by Staff Writer
In May of this year, the Nigerian Communications Commission (NCC) fined four mobile telecommunication service providers – Airtel, Etisalat, Globacom and MTN – N1.17 billion naira over poor quality of service. For 26 days, they accumulated the daily fines of N2.5 million, while they negotiated payments, and eventually paid the original fine, minus the 26 days.
Now, the NCC says the fine amounts paid will go directly into government hands, and can not be touched by the NCC for any reason. Ojobo said the fines were not meant to be injected into the industry, instead they were to serve as a deterrent for any of the companies.
He said about the fines “If you share the N1.7 billion to about 99 million GSM subscribers in the country, each subscriber will get less than N10.00 (Ten Naira) and what can N10.00 airtime do for them, how many minutes calls can they make with N10.00 airtime? Should we mortgage the quality of service for just N10.00”.
“If the operators were asked to use that money to compensate the subscribers, it will not serve as deterrent because they will not feel since they can’t give physical cash but airtime but it is more heavy to remove N360million from their account.” The question is how do NCC as a regulator monitor to know whether all the subscribers were compensated?
There is that tendency that some subscribers may not get the compensation and there is no way the commission will know, that is why we believe that the best way to motivate them to provide good quality service is by this kind of sanctions”, he added.
The head of the commission also promised to assess all mobile phone operators on a monthly basis, and assess them on key performance indicators (KPIs) every quarter to gauge their level of improvement.
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When The Guardian inquired why the operators failed to pay the daily N2.5million default fee, which has accumulated to about N260million for the 26 days after the expiration of the deadline as stipulated by the NCC guideline on Quality of service, another source very close to the Commission disclosed that two days before the expiration of the deadline, the operators made a presentation to the commission that for now, the KPI of the commission is not realisable given the present operating environment and requested for a graduated KPI till March 2013.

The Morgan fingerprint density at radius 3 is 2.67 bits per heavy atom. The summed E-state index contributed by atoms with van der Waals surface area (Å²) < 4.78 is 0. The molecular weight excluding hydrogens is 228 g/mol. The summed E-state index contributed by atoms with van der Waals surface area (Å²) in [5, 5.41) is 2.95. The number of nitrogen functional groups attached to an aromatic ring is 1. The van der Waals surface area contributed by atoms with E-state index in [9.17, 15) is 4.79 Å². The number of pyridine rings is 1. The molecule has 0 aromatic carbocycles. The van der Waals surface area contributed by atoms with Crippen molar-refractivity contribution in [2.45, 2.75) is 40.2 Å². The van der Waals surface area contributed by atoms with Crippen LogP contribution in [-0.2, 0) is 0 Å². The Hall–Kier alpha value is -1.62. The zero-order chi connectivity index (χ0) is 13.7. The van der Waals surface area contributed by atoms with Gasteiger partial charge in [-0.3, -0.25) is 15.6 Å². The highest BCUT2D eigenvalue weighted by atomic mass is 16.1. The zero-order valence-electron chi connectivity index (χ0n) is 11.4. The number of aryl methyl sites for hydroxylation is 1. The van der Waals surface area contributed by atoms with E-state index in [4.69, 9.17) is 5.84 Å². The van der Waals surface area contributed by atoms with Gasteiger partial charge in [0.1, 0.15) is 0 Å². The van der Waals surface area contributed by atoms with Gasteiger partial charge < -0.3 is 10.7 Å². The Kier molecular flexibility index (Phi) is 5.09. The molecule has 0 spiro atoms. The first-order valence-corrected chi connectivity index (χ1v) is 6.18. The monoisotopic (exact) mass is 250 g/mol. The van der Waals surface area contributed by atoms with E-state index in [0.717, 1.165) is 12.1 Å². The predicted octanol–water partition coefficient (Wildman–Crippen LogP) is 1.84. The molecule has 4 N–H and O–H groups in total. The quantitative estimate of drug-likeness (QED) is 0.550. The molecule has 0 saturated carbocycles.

The source noted that the commission accepted the presentation made by the operators adding that the KPI has been reviewed in the sense that the quality of service will now be assessed on step by step incremental basis till March 2013 when the operators are expected to get to the level of benchmark used for the present penalty.
“It is not as if they refused to pay the penalty. Two days before the May 25 deadline, they came up with a proposal of a reviewed KPI and sought for consideration of the new KPI but NCC refused to give them audience at the initial stage.
However, the Commission, after reviewing their proposal accepted it having seen it may be difficult for the operators to meet up with NCC’s KPI in a foreseeable future considering the long period it takes to conduct an EIA and build a base station. The intention of the NCC is not to make money from operators but to ensure good quality of service.
With the new KPI, they have also put themselves in a corner because it means that since they were the ones that proposed it, they must meet up with it.
A senior official of one of the major GSM operators, in an email exchange on Friday, said “slamming fines on operators may not be the best way out of the poor quality service that the operators are accused of.
“We believe that the regulator should push for the government to provide the necessary operational infrastructure, create and sustain an enabling environment for the operators.
“How can the quality service thrive in a situation where the operators are saddled with the challenges of servicing the two power generating sets at each BTS; how can they access the sites where they are forcibly locked up by either a parallel agency, or state/local government officials over imposed levies, or community people, or area boys, or other miscreants that have become serious security threats to lives of staff and property?
“Worst implication of the fine is that wrong signals are being sent to potential investors in the country. We may inadvertently be telling them what they should expect when they invest in Nigeria.
“As the industry group has said, we plead with the subscribers to bear with us and we are working assiduously to improve the service quality and deliver value for their money. Operators are not happy when the network is down, because it also affects our bottom-line. So, we shall continue to dialogue with the relevant government agencies to ensure that all the challenges facing the operation of telecoms in Nigeria are resolved. It may take time but it is achievable.”
The Guardian had exclusively reported that the rift between the operators and the NCC had deepened over the latter’s refusal to accede to their request to rescind its decision on the fine.